Why we use functional genomics to study Pseudomonas syringae and the type III secretion system
The work in our lab focuses on the bacterium Pseudomonas syringae pv. tomato DC3000, which causes bacterial speck of tomato and has become an important model for studying general mechanisms of microbial virulence in plants. P. syringae can colonize intercellular spaces in leaves despite the fact that the plant innate immune system detects flagella and other universal features of the bacterium. The secret of P. syringae's success is the type III secretion system, which injects defense-suppressive "effector" proteins into plant cells. A given P. syringae strain (such as DC3000) is not universally virulent because in most plants one or more of the effectors will betray the pathogen to an anti-effector surveillance system that triggers a potent defense known as the hypersensitive response. A molecular arms race between microbes like P. syringae and plants has caused a remarkable proliferation in components of the attack and defense systems. DC3000 is a particularly useful pathogen for exploring the resulting multifactorial disease process because it is also capable of causing disease in the experimentally amenable model plants Arabidopsis thaliana and Nicotiana benthamiana and because its genome has been sequenced. The DC3000 genome sequence is enabling us to develop a complete "parts list" for the pathogen and to determine how these parts (for example, the ca. 30 type III effectors) work together to defeat plants.
Ultimately, this knowledge may be used to improve plant defenses against P. syringae and the many other bacterial, fungal, and oomycete pathogens that use a similar strategy involving translocated effectors to suppress innate immunity.
Our current projects are described below.
The P. syringae type III secretion system
The key to P. syringae virulence is the type III secretion system (T3SS), which has the remarkable ability to translocate effector proteins across three membranes and two walls in the journey from bacterial cytoplasm to plant cytoplasm. Many important animal pathogens also use the T3SS to inject effector proteins into host cells, but these pathogens do not have to penetrate a host cell wall. We are particularly interested in understanding how the P. syringae T3SS is adapted for translocation through plant barriers. Because of this interest we are focusing on components of the T3SS injector that are themselves extracellular and likely to interact with the plant cell wall and plasmamembrane. Genomics has helped us to identify such proteins, and we are now using a variety of genetic, biochemical, and cell biological methods to understand how they function.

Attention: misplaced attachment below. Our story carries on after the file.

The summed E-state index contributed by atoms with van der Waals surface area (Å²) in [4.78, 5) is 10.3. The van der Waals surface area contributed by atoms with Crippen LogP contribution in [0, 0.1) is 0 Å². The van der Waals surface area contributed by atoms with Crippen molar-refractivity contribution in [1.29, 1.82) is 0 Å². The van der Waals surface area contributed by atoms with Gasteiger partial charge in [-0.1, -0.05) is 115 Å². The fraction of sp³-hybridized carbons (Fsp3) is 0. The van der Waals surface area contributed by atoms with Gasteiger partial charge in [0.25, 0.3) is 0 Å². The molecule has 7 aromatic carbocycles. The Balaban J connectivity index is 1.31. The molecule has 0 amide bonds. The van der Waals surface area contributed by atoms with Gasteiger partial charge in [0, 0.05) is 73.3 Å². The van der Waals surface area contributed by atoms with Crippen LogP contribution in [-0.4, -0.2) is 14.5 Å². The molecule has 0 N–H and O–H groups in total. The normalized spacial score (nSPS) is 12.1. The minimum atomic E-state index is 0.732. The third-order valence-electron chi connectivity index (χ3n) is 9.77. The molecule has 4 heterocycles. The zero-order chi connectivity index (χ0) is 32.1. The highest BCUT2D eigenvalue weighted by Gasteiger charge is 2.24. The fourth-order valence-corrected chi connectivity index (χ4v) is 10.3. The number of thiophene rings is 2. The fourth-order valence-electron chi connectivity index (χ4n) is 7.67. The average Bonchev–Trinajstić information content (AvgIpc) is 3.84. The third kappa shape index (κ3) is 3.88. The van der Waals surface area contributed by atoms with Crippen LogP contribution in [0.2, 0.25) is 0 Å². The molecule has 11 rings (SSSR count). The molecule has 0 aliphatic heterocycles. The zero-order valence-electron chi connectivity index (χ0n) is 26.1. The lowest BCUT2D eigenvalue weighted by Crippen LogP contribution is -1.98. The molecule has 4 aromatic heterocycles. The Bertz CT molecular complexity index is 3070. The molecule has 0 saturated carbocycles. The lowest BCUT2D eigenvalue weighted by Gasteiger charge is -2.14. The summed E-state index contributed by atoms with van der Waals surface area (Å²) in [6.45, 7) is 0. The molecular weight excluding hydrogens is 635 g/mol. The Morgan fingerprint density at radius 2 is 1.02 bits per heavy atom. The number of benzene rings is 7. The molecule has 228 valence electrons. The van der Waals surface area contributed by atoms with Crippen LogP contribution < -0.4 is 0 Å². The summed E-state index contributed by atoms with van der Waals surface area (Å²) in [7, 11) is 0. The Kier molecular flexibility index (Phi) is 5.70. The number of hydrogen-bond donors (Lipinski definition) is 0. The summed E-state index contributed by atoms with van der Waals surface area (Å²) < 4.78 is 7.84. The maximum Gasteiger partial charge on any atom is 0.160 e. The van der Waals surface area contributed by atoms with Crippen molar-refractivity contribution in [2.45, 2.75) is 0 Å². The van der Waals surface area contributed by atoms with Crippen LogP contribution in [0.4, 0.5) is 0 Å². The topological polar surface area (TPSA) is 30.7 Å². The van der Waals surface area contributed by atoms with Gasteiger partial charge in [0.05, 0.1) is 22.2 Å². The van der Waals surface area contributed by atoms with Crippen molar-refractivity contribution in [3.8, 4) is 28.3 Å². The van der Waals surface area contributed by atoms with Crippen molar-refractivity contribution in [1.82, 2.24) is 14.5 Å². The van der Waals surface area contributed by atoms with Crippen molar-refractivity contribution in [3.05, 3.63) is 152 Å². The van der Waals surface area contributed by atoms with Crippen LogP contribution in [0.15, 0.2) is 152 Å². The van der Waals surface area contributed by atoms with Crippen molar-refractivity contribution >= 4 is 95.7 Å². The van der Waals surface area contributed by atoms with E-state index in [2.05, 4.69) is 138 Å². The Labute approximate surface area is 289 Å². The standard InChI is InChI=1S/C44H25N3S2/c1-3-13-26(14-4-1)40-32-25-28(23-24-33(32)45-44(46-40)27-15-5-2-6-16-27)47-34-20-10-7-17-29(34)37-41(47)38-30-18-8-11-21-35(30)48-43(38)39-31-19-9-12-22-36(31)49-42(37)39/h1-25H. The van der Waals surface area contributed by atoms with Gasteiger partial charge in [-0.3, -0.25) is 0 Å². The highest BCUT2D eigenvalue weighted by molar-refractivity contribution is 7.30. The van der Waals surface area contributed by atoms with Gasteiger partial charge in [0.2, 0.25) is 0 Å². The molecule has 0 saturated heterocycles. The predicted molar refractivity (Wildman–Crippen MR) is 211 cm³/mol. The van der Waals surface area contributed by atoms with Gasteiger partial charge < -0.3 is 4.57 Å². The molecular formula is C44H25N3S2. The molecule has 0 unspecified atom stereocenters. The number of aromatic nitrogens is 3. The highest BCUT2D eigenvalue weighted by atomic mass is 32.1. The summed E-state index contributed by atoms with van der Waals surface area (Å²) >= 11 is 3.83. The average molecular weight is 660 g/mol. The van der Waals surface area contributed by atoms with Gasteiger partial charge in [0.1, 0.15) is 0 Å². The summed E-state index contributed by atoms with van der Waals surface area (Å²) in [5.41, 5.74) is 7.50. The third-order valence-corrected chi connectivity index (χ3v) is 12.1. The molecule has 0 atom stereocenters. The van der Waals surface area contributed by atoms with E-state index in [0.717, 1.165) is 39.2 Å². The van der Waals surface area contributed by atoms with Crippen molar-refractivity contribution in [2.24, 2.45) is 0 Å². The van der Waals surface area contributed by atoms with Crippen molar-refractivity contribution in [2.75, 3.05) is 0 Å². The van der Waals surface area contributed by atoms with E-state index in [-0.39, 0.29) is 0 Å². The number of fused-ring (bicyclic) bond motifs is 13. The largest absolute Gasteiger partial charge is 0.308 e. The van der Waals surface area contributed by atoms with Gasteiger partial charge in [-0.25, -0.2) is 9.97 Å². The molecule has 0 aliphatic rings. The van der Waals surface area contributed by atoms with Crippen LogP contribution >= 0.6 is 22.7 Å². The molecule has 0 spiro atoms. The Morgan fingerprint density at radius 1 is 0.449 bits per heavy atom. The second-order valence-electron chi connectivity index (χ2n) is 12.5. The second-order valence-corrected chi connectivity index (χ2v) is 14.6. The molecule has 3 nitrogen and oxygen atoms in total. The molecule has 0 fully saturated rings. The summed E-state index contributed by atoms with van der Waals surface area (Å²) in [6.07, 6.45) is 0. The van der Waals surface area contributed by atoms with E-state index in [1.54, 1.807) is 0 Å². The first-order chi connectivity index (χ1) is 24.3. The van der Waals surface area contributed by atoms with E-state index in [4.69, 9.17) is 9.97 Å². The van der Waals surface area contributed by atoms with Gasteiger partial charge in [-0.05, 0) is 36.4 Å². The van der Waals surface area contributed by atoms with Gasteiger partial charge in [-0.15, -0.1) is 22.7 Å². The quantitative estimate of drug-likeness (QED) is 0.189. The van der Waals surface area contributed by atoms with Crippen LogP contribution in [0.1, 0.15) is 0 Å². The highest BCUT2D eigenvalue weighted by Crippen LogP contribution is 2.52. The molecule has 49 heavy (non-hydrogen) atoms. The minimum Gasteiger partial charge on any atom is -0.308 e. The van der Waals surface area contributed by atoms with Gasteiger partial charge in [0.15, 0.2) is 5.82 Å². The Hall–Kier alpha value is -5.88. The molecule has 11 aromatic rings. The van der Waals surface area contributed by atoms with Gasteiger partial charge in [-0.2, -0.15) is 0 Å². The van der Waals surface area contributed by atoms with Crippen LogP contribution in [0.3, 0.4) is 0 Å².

The P. syringae type III effector repertoire
The type III effectors appear to mimic eukaryotic proteins as they function inside plant cells to suppress plant defenses and promote bacterial growth. No single effector is important for bacterial growth in planta, but mutants unable to deliver any effectors are nonpathogenic. We are taking a systematic approach to understanding how the complex effector repertoire functions. This involves testing all effectors in the repertoire for their ability to suppress plant defenses, to have deleterious effects when expressed in the model eukaryote yeast, to interact with key host proteins, and to affect host range, symptom production, and other disease processes. To facilitate these studies we have constructed DC3000 polymutants lacking multiple combinations of effectors.
Functional genomics of bacterial adaptations to life in planta
We are also interested in virulence factors other than the type III effectors, especially those whose expression appears to be coordinated with the type III secretion system but which have no apparent direct role in the system. Such factors include an ApbE family protein and a putative alcohol dehydrogenase, which are required for the full growth potential of DC3000 in Arabidopsis. These studies address the general question of what metabolic adaptations are needed for bacteria like P. syringae to grow in planta and whether these abilities contribute to host specificity.
We have active collaborations with several labs around the world, but three local collaborations have an almost daily impact on our program and are explained here.